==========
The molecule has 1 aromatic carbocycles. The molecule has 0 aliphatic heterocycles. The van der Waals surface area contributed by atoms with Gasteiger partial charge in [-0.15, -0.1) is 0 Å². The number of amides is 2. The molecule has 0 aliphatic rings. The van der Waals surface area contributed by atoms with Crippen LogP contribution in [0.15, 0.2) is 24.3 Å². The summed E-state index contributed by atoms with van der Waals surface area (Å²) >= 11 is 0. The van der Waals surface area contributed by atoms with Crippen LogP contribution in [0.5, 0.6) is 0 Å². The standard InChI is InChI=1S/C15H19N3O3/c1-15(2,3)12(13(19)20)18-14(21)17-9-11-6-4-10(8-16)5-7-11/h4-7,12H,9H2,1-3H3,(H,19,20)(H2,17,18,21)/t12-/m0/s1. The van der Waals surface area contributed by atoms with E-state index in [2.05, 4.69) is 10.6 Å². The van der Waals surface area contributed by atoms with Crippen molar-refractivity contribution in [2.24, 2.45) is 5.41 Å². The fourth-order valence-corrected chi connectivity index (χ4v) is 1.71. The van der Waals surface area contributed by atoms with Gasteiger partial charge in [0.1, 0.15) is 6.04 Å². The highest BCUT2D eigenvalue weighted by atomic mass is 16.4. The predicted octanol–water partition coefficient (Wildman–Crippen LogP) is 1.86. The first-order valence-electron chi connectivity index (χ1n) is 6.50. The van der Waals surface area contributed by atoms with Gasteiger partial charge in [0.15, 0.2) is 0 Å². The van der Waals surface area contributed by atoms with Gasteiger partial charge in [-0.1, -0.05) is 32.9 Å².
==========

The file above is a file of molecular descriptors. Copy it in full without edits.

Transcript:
The molecule has 1 aromatic carbocycles. The molecule has 0 aliphatic heterocycles. The van der Waals surface area contributed by atoms with Gasteiger partial charge in [-0.15, -0.1) is 0 Å². The number of amides is 2. The molecule has 0 aliphatic rings. The van der Waals surface area contributed by atoms with Crippen LogP contribution in [0.15, 0.2) is 24.3 Å². The summed E-state index contributed by atoms with van der Waals surface area (Å²) >= 11 is 0. The van der Waals surface area contributed by atoms with Crippen LogP contribution in [0.5, 0.6) is 0 Å². The standard InChI is InChI=1S/C15H19N3O3/c1-15(2,3)12(13(19)20)18-14(21)17-9-11-6-4-10(8-16)5-7-11/h4-7,12H,9H2,1-3H3,(H,19,20)(H2,17,18,21)/t12-/m0/s1. The van der Waals surface area contributed by atoms with E-state index in [2.05, 4.69) is 10.6 Å². The van der Waals surface area contributed by atoms with Crippen molar-refractivity contribution in [2.24, 2.45) is 5.41 Å². The fourth-order valence-corrected chi connectivity index (χ4v) is 1.71. The van der Waals surface area contributed by atoms with Gasteiger partial charge in [0.1, 0.15) is 6.04 Å². The highest BCUT2D eigenvalue weighted by atomic mass is 16.4. The predicted octanol–water partition coefficient (Wildman–Crippen LogP) is 1.86. The first-order valence-electron chi connectivity index (χ1n) is 6.50. The van der Waals surface area contributed by atoms with Gasteiger partial charge in [0.15, 0.2) is 0 Å². The van der Waals surface area contributed by atoms with Gasteiger partial charge in [-0.1, -0.05) is 32.9 Å².